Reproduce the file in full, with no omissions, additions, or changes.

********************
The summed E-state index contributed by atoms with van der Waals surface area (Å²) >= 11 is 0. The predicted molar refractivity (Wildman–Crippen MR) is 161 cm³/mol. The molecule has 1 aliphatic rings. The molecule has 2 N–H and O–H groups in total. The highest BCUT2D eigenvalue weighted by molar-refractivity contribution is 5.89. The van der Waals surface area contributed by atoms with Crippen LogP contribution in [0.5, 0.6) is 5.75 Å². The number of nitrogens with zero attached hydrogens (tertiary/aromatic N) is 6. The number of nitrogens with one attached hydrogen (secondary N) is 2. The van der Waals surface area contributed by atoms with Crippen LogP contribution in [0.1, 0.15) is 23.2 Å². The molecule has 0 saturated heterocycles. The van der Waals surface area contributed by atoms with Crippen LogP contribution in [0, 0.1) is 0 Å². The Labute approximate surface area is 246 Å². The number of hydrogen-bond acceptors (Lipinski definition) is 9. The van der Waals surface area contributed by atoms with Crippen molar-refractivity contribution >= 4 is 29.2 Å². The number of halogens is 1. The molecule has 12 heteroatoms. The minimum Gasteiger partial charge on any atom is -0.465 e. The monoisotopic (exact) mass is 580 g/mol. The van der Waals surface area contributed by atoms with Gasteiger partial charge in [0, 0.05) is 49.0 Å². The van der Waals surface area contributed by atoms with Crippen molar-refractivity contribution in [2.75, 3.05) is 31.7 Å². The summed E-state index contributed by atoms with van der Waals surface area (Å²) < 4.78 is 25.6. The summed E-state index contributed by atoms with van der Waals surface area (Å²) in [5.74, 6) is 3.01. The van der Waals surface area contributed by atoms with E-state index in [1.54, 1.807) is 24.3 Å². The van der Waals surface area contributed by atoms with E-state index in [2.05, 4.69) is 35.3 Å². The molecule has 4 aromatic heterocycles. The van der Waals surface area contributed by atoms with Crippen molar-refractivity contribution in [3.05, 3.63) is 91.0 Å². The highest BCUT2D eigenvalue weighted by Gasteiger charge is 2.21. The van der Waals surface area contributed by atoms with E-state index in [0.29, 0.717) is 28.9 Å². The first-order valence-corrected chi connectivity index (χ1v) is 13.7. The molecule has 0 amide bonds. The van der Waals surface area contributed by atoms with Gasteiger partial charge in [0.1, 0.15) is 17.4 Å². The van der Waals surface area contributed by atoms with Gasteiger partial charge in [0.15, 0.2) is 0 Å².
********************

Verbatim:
The summed E-state index contributed by atoms with van der Waals surface area (Å²) >= 11 is 0. The predicted molar refractivity (Wildman–Crippen MR) is 161 cm³/mol. The molecule has 1 aliphatic rings. The molecule has 2 N–H and O–H groups in total. The highest BCUT2D eigenvalue weighted by molar-refractivity contribution is 5.89. The van der Waals surface area contributed by atoms with Crippen LogP contribution in [0.5, 0.6) is 5.75 Å². The number of nitrogens with zero attached hydrogens (tertiary/aromatic N) is 6. The number of nitrogens with one attached hydrogen (secondary N) is 2. The van der Waals surface area contributed by atoms with Crippen LogP contribution in [0.1, 0.15) is 23.2 Å². The molecule has 0 saturated heterocycles. The van der Waals surface area contributed by atoms with Crippen LogP contribution in [0, 0.1) is 0 Å². The Labute approximate surface area is 246 Å². The number of hydrogen-bond acceptors (Lipinski definition) is 9. The van der Waals surface area contributed by atoms with Crippen molar-refractivity contribution >= 4 is 29.2 Å². The number of halogens is 1. The molecule has 12 heteroatoms. The minimum Gasteiger partial charge on any atom is -0.465 e. The monoisotopic (exact) mass is 580 g/mol. The van der Waals surface area contributed by atoms with Gasteiger partial charge in [0, 0.05) is 49.0 Å². The van der Waals surface area contributed by atoms with Crippen molar-refractivity contribution in [2.75, 3.05) is 31.7 Å². The summed E-state index contributed by atoms with van der Waals surface area (Å²) < 4.78 is 25.6. The summed E-state index contributed by atoms with van der Waals surface area (Å²) in [5.74, 6) is 3.01. The van der Waals surface area contributed by atoms with E-state index in [1.54, 1.807) is 24.3 Å². The van der Waals surface area contributed by atoms with E-state index in [2.05, 4.69) is 35.3 Å². The molecule has 4 aromatic heterocycles. The van der Waals surface area contributed by atoms with Crippen molar-refractivity contribution in [3.05, 3.63) is 91.0 Å². The highest BCUT2D eigenvalue weighted by Gasteiger charge is 2.21. The van der Waals surface area contributed by atoms with E-state index in [0.29, 0.717) is 28.9 Å². The first-order valence-corrected chi connectivity index (χ1v) is 13.7. The molecule has 0 amide bonds. The van der Waals surface area contributed by atoms with Gasteiger partial charge in [0.1, 0.15) is 17.4 Å². The van der Waals surface area contributed by atoms with Gasteiger partial charge in [0.15, 0.2) is 0 Å².